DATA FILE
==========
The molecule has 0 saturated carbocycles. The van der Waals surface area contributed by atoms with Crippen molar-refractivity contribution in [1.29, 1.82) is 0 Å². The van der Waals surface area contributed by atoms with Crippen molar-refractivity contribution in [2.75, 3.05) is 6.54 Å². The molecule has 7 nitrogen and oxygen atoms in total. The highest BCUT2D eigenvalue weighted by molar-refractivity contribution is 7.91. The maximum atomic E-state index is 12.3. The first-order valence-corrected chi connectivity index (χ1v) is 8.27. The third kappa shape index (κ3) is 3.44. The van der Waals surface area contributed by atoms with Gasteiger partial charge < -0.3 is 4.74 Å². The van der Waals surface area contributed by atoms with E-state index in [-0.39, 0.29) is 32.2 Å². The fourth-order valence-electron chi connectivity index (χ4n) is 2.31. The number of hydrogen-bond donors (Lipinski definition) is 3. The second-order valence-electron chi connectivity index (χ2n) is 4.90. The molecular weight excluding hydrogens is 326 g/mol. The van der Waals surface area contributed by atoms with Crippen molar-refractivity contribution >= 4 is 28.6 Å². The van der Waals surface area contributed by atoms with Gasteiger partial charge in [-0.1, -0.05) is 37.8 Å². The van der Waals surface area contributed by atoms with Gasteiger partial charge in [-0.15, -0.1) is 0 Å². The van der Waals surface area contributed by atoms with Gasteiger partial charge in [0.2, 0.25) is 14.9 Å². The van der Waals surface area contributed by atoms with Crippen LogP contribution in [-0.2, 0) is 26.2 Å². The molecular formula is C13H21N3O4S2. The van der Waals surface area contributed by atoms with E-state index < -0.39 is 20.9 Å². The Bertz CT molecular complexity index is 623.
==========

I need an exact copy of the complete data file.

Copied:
The molecule has 0 saturated carbocycles. The van der Waals surface area contributed by atoms with Crippen molar-refractivity contribution in [1.29, 1.82) is 0 Å². The van der Waals surface area contributed by atoms with Crippen molar-refractivity contribution in [2.75, 3.05) is 6.54 Å². The molecule has 7 nitrogen and oxygen atoms in total. The highest BCUT2D eigenvalue weighted by molar-refractivity contribution is 7.91. The maximum atomic E-state index is 12.3. The first-order valence-corrected chi connectivity index (χ1v) is 8.27. The third kappa shape index (κ3) is 3.44. The van der Waals surface area contributed by atoms with Gasteiger partial charge < -0.3 is 4.74 Å². The van der Waals surface area contributed by atoms with E-state index in [-0.39, 0.29) is 32.2 Å². The fourth-order valence-electron chi connectivity index (χ4n) is 2.31. The number of hydrogen-bond donors (Lipinski definition) is 3. The second-order valence-electron chi connectivity index (χ2n) is 4.90. The molecular weight excluding hydrogens is 326 g/mol. The van der Waals surface area contributed by atoms with Crippen molar-refractivity contribution >= 4 is 28.6 Å². The van der Waals surface area contributed by atoms with Gasteiger partial charge in [-0.1, -0.05) is 37.8 Å². The van der Waals surface area contributed by atoms with Gasteiger partial charge in [-0.15, -0.1) is 0 Å². The van der Waals surface area contributed by atoms with Gasteiger partial charge in [0.2, 0.25) is 14.9 Å². The van der Waals surface area contributed by atoms with Crippen LogP contribution in [-0.2, 0) is 26.2 Å². The molecular formula is C13H21N3O4S2. The van der Waals surface area contributed by atoms with E-state index < -0.39 is 20.9 Å². The Bertz CT molecular complexity index is 623.